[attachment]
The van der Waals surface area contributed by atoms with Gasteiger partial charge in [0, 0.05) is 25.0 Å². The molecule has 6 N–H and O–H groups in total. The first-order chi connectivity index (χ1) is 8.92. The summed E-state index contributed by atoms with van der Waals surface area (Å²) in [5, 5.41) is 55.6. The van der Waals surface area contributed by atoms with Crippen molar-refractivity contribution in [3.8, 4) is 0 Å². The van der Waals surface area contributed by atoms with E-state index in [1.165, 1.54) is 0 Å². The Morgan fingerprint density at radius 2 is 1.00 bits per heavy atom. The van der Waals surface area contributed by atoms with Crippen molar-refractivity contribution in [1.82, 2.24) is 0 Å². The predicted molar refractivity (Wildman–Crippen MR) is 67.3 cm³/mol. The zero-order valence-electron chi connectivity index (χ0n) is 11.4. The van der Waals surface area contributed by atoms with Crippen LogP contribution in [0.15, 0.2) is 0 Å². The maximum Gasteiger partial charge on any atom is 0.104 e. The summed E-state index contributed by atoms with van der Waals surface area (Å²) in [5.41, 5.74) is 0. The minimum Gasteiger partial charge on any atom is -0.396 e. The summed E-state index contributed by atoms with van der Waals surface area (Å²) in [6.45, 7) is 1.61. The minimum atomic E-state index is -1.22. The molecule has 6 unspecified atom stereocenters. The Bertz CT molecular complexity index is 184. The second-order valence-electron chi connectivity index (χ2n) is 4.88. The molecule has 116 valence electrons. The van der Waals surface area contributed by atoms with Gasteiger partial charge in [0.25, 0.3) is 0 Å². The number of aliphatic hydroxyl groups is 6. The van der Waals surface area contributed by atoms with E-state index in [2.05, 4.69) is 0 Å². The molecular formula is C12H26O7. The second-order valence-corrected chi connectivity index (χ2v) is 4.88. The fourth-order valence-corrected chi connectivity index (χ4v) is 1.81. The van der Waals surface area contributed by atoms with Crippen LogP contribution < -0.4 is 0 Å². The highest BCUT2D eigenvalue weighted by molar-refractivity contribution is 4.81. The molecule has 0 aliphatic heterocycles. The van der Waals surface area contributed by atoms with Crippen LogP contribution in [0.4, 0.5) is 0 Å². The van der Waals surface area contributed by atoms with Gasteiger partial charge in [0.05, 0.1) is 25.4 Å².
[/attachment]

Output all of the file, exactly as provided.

The van der Waals surface area contributed by atoms with Gasteiger partial charge in [0, 0.05) is 25.0 Å². The molecule has 6 N–H and O–H groups in total. The first-order chi connectivity index (χ1) is 8.92. The summed E-state index contributed by atoms with van der Waals surface area (Å²) in [5, 5.41) is 55.6. The van der Waals surface area contributed by atoms with Crippen molar-refractivity contribution in [3.8, 4) is 0 Å². The van der Waals surface area contributed by atoms with E-state index in [1.165, 1.54) is 0 Å². The Morgan fingerprint density at radius 2 is 1.00 bits per heavy atom. The van der Waals surface area contributed by atoms with Crippen molar-refractivity contribution in [1.82, 2.24) is 0 Å². The predicted molar refractivity (Wildman–Crippen MR) is 67.3 cm³/mol. The zero-order valence-electron chi connectivity index (χ0n) is 11.4. The van der Waals surface area contributed by atoms with Crippen LogP contribution in [0.15, 0.2) is 0 Å². The maximum Gasteiger partial charge on any atom is 0.104 e. The summed E-state index contributed by atoms with van der Waals surface area (Å²) in [5.41, 5.74) is 0. The minimum Gasteiger partial charge on any atom is -0.396 e. The summed E-state index contributed by atoms with van der Waals surface area (Å²) in [6.45, 7) is 1.61. The minimum atomic E-state index is -1.22. The molecule has 6 unspecified atom stereocenters. The Bertz CT molecular complexity index is 184. The second-order valence-electron chi connectivity index (χ2n) is 4.88. The molecule has 116 valence electrons. The van der Waals surface area contributed by atoms with Gasteiger partial charge in [0.25, 0.3) is 0 Å². The number of aliphatic hydroxyl groups is 6. The van der Waals surface area contributed by atoms with E-state index in [2.05, 4.69) is 0 Å². The molecular formula is C12H26O7. The second-order valence-corrected chi connectivity index (χ2v) is 4.88. The fourth-order valence-corrected chi connectivity index (χ4v) is 1.81. The van der Waals surface area contributed by atoms with Crippen LogP contribution < -0.4 is 0 Å². The highest BCUT2D eigenvalue weighted by molar-refractivity contribution is 4.81. The molecule has 0 aliphatic heterocycles. The van der Waals surface area contributed by atoms with Crippen LogP contribution in [0.4, 0.5) is 0 Å². The van der Waals surface area contributed by atoms with Gasteiger partial charge in [0.05, 0.1) is 25.4 Å².